PARSIPPANY, N.J. - A unique costume exhibit in New Jersey offers visitors an up-close experience of what it might have been like to be female and live in an upper-middle-class household at the turn of the 20th century.

The house, in this case, is the former estate of Gustav Stickley, a major figure in the American Arts and Crafts movement. It's now the Stickley Museum at Craftsman Farms in Parsippany.

The exhibit, "Styling an American Family," running through Jan. 6, features 32 female and two male mannequins arranged in groupings throughout the two-story log house depicting happy and celebratory vignettes: a wedding, a party, playing games, readying for a tennis match, packing trunks for a trip, trying on dresses after shopping.

What makes this exhibition special, apart from the beautiful setting and environment of the 1911 house, is that visitors can come right up to the mannequins, all with beautiful natural features and realistic poses that reflect the activities.

No glass displays here. These mannequins inhabit the house as if they were true residents.

And they are not so much representative of Stickley's wife and five daughters and wife as they are of an upper-middle-class American family and what it might do and wear in the early 1900s. The popular shirtwaist blouse and walking skirt, tailored two-piece suits and white cotton lingerie dresses are among the typically American looks shown.

The museum collaborated on the exhibition with Syracuse University's Sue Ann Genet Costume Collection, which also provided the mannequins, said exhibit curator Jeffrey Mayer, an associate professor and coordinator of the university's fashion design program.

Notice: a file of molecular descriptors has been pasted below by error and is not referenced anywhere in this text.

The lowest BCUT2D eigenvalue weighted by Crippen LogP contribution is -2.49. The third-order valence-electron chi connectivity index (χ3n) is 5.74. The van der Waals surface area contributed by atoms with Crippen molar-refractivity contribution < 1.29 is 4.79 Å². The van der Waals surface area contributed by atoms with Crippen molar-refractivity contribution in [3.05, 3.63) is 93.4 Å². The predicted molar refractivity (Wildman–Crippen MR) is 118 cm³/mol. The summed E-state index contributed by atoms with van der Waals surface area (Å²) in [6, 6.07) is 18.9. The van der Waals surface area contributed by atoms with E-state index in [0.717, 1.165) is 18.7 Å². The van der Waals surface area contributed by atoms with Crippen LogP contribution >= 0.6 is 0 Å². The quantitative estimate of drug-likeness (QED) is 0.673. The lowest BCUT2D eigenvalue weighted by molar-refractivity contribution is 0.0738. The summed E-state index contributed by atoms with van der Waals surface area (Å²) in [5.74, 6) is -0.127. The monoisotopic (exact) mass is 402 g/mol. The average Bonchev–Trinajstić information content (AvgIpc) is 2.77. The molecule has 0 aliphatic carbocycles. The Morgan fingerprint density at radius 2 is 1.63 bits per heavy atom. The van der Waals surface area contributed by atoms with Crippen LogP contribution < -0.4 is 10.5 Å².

The Craftsman Farms exhibition covers the period 1909 to 1914, from the year the Stickley family moved into the house from Syracuse, N.Y., until the start of World War I.

The time period was chosen, Mayer said, because "it represents a specific 'look' in the history of fashion," he said. "Clothing became softer with lowered necklines and oriental cuts to the sleeves; hems also began to rise."

The use of realistic-looking mannequins, rather than static or headless versions, was deliberate.

"Once we realized that the goal was to discuss social life at the Farms during this era ... it became obvious that we needed realistic mannequins to portray the specific activities which represented the period," Mayer said.